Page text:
A startling new discovery at a long-neglected archaeological site suggests the ancient Egyptians used paper more than 2,000 years before the Chinese, upending the scholarly consensus.
The death of Sultan Mehmed VI appeared to mark a catastrophic rupture in Ottoman history. Yet, on the centenary of his departure, Ottoman imperial symbols remain alive, while the unresolved tensions between him and President Atatürk continue to define Turkish politics.
Over a century ago, in the red-light district of Egypt’s port city Alexandria, two sisters partook in a series of murders. Raya and Sakina became synonymous with pure evil. But did they really kill sex workers for a few gold bracelets? New evidence suggests otherwise.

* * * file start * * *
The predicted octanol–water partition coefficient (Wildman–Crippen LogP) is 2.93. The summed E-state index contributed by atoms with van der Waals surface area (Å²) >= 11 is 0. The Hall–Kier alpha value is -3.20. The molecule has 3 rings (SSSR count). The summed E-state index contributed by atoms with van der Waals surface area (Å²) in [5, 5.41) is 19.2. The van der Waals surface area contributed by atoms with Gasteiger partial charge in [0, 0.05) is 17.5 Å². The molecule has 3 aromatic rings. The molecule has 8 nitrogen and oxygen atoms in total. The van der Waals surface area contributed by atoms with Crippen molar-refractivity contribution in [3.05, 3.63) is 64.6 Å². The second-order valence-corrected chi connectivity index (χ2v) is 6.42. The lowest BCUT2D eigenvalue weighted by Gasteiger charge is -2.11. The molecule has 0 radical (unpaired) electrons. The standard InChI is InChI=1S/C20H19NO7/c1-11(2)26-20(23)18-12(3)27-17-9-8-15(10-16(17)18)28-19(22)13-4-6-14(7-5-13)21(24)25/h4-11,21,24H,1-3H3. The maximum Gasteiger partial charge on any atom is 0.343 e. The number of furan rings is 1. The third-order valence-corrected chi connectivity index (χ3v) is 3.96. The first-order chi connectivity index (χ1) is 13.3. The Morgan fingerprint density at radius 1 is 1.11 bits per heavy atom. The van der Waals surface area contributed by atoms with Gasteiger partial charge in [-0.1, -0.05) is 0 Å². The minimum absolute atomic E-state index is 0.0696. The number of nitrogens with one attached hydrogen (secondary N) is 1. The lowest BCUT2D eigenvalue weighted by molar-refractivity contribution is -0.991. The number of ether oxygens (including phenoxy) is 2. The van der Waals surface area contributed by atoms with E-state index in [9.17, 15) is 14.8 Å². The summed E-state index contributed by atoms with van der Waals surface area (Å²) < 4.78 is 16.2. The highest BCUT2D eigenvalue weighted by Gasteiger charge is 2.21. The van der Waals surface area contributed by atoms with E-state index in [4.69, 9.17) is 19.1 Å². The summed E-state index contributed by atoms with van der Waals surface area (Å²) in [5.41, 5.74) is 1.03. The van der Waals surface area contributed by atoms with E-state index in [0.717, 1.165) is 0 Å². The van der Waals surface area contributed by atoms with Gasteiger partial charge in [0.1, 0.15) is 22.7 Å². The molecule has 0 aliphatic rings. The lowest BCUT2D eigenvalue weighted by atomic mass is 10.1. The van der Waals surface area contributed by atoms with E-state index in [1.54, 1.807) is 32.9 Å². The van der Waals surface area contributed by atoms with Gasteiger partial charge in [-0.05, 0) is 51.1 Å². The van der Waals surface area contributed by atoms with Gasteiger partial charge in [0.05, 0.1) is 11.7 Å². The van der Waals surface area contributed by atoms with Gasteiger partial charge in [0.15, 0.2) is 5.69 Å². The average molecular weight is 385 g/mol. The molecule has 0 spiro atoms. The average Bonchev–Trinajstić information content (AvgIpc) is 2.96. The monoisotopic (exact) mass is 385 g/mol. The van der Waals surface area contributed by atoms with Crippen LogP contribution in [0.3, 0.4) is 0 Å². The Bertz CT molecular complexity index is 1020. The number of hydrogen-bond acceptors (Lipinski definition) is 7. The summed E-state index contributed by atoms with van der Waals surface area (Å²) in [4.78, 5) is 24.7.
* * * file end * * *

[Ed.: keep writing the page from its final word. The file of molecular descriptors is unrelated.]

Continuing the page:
Across liberated areas of Ukraine, relatives are unable to achieve the closure of a respectful burial. As with the Katyn massacres during WWII, the Kremlin is deploying a combination of terror, brutality and psychological violence against the population it hopes to subjugate.
Hamline’s firing of an instructor for showing Islamic medieval images of the Prophet Muhammad is akin to a Calvinist taking offence at an image of Michelangelo’s Sistine Ceiling, and the university administration siding with the Calvinist and calling the incident "anti-Christian."
The birth of Jesus of Nazareth has found veneration not just from Christians but in Islam as well. Regardless of the important differences they attribute to this event, Muslims honor Jesus’ birth almost as much as Christians themselves.
Republicans appear to be invoking Frank Church’s legacy not to push for real solutions, as the late senator did, but to obtain impunity for themselves and punish their enemies. In the process, they’re misrepresenting the committee's storied history.